UK first as new scanner for cancer care comes to Royal Free London

26 January 2024

Cancer patients at the Royal Free London will be the first in the UK to benefit from a revolutionary new scanner which will deliver more accurate and faster diagnoses.

The £8 million positron emission tomography (PET) scanner, funded by the Royal Free Charity, is 30 times more powerful than standard machines and will allow scans of the whole body to be completed in a fraction of the time they do currently.

Because the scanner is more sensitive, it means patients will be exposed to less radiation and scans can be completed in a fraction of the time, increasing the speed of diagnoses and allowing life-saving treatments to start sooner.

PET scanners create three dimensional pictures of parts of the body. Patients are given a mildly radioactive glucose solution, which is then absorbed by the part of the body that doctors wish to look at. This radioactive material lights up in the scan, allowing doctors to see how the patient’s tumour or part of the body is functioning.

For patients with cancer, understanding more about how a tumour functions means patients can received more appropriate and effective treatments.

The PET scan is used as part of a suite of diagnostic tools that help doctors determine the best treatment for each patient.

The new PET scanner is called a long axial field of view or LAFOV. It is also known as a Total Body PET scanner. Because it is 30 times as sensitive as the trust’s current scanner, it allows clinicians to take an image in a much shorter length of time.

The Royal Free London hosts one of the busiest cancer services in the NHS, receiving almost 50,000 referrals each year and cancer care forms a key pillar of the trust’s clinical strategy.

Once the new equipment is up and running, it will speed up scanning time from 30 to five minutes, freeing up capacity to see more patients in a matter of days of referral, rather than weeks.

The scanner will also be a huge boost for research at the Royal Free London, dramatically widening the pool of volunteers eligible for vital trials.

This is because the LAFOV machine can take scans which deliver a much smaller dose of radiation to participants. It means that healthy volunteers can be scanned as part of a trial aimed at understanding more about how internal organs function.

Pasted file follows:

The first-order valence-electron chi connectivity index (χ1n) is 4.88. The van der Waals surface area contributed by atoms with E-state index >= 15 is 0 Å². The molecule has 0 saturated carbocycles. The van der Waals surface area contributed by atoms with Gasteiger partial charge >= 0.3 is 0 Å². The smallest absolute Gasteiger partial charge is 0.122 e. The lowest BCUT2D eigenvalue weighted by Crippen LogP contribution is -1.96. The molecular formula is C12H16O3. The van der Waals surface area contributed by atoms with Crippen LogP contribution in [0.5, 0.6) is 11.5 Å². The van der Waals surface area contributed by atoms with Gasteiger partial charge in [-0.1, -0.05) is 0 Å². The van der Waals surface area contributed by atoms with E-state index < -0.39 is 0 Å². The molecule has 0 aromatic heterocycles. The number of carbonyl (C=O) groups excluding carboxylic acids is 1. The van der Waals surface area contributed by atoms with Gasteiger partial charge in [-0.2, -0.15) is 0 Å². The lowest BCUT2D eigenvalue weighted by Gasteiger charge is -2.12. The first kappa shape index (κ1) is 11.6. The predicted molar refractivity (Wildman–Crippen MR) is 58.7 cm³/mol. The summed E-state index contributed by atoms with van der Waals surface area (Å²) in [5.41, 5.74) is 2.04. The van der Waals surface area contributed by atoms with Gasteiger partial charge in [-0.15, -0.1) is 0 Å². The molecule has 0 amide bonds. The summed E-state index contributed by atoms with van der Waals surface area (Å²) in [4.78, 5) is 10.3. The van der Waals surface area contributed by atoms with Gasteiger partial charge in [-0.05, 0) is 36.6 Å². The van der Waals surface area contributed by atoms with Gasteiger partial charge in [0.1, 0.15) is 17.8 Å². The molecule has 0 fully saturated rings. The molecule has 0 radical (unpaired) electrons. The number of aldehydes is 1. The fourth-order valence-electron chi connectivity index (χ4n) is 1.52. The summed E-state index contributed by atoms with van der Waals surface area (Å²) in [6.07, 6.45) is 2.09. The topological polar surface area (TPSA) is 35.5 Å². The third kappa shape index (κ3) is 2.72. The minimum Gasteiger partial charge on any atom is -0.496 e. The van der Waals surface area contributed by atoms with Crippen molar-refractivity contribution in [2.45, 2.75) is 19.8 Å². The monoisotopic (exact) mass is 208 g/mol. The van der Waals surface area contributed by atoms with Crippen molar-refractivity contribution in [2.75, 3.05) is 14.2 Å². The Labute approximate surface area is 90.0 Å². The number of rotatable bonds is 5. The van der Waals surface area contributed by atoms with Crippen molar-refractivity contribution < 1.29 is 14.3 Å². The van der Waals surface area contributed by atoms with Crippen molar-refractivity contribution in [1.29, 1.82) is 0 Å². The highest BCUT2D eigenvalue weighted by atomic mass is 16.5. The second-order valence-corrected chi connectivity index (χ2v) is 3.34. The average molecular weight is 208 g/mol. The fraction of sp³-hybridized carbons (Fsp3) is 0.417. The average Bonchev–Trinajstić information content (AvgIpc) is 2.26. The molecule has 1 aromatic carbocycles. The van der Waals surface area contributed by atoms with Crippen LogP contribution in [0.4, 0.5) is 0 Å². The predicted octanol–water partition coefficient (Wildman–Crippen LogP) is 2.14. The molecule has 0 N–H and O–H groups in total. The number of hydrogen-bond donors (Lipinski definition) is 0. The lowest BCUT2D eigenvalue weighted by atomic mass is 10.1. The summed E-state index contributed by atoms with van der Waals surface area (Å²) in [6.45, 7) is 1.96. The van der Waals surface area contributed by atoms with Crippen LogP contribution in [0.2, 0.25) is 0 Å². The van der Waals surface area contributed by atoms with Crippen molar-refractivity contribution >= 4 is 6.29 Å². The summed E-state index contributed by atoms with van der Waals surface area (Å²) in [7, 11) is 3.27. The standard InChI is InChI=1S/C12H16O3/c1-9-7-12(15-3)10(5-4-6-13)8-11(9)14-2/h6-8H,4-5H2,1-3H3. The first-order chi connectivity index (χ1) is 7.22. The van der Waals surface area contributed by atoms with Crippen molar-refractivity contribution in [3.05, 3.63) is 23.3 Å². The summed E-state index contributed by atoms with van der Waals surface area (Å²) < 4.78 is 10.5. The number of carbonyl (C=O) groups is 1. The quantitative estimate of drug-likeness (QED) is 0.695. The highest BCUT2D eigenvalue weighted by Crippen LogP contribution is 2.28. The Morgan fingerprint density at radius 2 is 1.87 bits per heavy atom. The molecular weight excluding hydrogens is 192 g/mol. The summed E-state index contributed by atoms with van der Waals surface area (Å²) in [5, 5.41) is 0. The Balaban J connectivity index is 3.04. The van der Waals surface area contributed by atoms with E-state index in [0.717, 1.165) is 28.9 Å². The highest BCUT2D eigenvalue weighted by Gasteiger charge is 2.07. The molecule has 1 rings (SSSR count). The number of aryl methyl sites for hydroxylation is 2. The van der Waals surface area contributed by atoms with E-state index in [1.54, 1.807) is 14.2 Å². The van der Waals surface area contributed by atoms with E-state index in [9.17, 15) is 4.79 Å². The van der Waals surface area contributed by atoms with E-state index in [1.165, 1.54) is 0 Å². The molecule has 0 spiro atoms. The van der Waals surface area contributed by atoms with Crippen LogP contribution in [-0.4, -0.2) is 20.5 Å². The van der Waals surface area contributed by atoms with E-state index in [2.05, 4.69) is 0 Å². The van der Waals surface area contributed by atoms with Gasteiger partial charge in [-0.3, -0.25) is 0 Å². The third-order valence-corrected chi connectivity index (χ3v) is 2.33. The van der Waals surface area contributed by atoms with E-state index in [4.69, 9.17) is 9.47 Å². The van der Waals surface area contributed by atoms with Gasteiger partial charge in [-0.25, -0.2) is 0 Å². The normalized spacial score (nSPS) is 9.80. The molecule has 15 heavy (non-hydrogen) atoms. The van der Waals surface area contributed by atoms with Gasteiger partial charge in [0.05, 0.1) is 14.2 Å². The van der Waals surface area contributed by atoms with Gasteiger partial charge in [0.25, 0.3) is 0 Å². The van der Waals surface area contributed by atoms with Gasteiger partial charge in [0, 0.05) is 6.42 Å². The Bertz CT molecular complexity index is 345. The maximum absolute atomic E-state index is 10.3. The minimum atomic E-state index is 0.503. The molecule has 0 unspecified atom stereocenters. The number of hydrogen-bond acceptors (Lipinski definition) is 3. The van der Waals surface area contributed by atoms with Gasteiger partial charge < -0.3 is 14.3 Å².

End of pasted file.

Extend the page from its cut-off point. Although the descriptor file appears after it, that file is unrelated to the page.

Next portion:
The scanner will be installed at the Royal Free Hospital this weekend and will be operational in early Spring. The project will cost a total of £14 million.

Peter Landstrom, chief executive of the Royal Free London, said: “This is brilliant news for cancer treatment and research in London and beyond.

“Estimates suggest that by 2040 one person every minute will be diagnosed with cancer – and that means more and more patients requiring NHS care.

“We have one of the largest cancer services in the country and the Total Body PET scanner will allow us to make better and faster diagnoses as well as taking our understanding of this devastating condition to another level.

“I would like to say a huge thank you to the Royal Free Charity, and its generous donors, for making this possible.”

Roopinder Gillmore, divisional director for medical specialties, added: “This is wonderful news for the trust and for all our patients. We are delighted that our patients can now receive their diagnoses sooner and as oncologists we have much more detailed information about a patient’s tumour – allowing us to give them more effective treatment.”

Jon Spiers, chief executive, Royal Free Charity, said: “The UK is grappling with one of the highest rates of late cancer diagnosis among developed nations and the demand for cancer care in North London is projected to surge in coming years.

“Against this backdrop, our role as the Royal Free London’s NHS charity partner is more crucial than ever before. By securing funding that would otherwise not be available, we’re directly enabling an increase in cancer diagnostic capacity and speed.

“We’re extremely grateful to the Biss Davies Charitable Trust, Garfield Weston Foundation and Goldman Sachs Gives for their generous contributions to this project. Along with the support of countless individuals and community groups, we’re helping the trust to go further and faster than it could do with NHS funding alone.”

Lead photo: courtesy Royal Free London NHS Foundation Trust.